Good morning, good afternoon or good evening Europe! Very soon it will be “bom dia, boa tarde ou boa noite Europa” as we head to one of Europe’s most beautiful cities and the home of the 63rd Eurovision Song Contest, Lisbon.
Excitement is building and the countdowns have been gaining pace quicker than a Channel Four game show of the same name! That Phil, Mo and Monty have been giving messers Whitely and Vorderman a run for their money, I can tell you bringing us to climactic countdown climax this week (otherwise known as Ukraine and the UK) as most of us “arrumam as nossas malas” (pack our bags) and head “para Lisboa!” (to Lisbon). It’s going to be like that all fortnight everyone, little Portuguese droppings everywhere at no extra charge! Consider it a public service!
Huge thanks to the guys for a wonderful countdown of the no hopers, the borderline qualifiers, the middlers and the surely top tenners. Take it from me, as someone who struggles churning out anything barely readable, there’s more words in these countdowns every year than yer average dissertation. Obrigado pelo tudo.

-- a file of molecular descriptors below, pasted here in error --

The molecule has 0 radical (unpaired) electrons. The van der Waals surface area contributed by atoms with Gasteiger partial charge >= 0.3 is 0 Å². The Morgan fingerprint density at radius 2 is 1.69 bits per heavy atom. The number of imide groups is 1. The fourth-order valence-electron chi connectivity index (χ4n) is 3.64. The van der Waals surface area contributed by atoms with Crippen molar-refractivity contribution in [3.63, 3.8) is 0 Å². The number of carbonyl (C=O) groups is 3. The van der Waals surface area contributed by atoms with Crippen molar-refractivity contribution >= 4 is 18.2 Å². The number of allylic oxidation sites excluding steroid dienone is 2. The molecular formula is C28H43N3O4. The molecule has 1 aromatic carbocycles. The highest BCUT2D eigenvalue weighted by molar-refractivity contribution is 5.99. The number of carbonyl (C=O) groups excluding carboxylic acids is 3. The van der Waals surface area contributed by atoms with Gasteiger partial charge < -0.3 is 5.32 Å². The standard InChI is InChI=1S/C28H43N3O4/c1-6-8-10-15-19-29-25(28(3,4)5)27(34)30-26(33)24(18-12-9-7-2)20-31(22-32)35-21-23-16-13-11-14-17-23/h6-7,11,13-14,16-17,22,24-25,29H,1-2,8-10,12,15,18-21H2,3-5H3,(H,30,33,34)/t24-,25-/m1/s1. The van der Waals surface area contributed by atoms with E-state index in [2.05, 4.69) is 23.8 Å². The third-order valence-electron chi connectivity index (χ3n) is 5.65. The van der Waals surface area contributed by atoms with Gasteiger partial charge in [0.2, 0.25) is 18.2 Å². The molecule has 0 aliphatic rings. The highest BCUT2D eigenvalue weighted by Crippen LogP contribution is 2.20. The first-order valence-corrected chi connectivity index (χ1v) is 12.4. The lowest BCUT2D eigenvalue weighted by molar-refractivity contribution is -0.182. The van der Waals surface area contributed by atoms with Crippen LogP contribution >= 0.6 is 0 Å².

On the town
So Lisbon. Those returning are so excited to go back and those virgins amongst you are in for a treat. It’s such a lovely city to wander around, explore, get lost in the intricately tiled streets. Find a rooftop bar to take in the views of the castle and the Tagus and sample the delicious tastes of Portugal in its restaurants, cafes and bars. I’ll not do a guidebook’s job for it but just a few small tips and a flavour of the city here to get you in the mood. Call me a Lisbon regular, “quasi Lisboeta!”
If you’ve a choice, sit on the left hand side of the plane. The views are better on the approach no matter which runway they are using. If landing on runway 03, the northerly one (plane geek alert!), you’ll get to see the whole city and estuary before the plane turns onto final approach. If landing on the southerly runway 21 you’ll get to see the Parque Das Nações and the arena as you touch down. Don’t despair if you’re on the right hand side as you’ll get some nice views of the Portuguese coastline as you fly down the country and, if landing northwards, will see the 25th April Bridge (likened to the Golden Gate) and the beaches south of the city on final approach.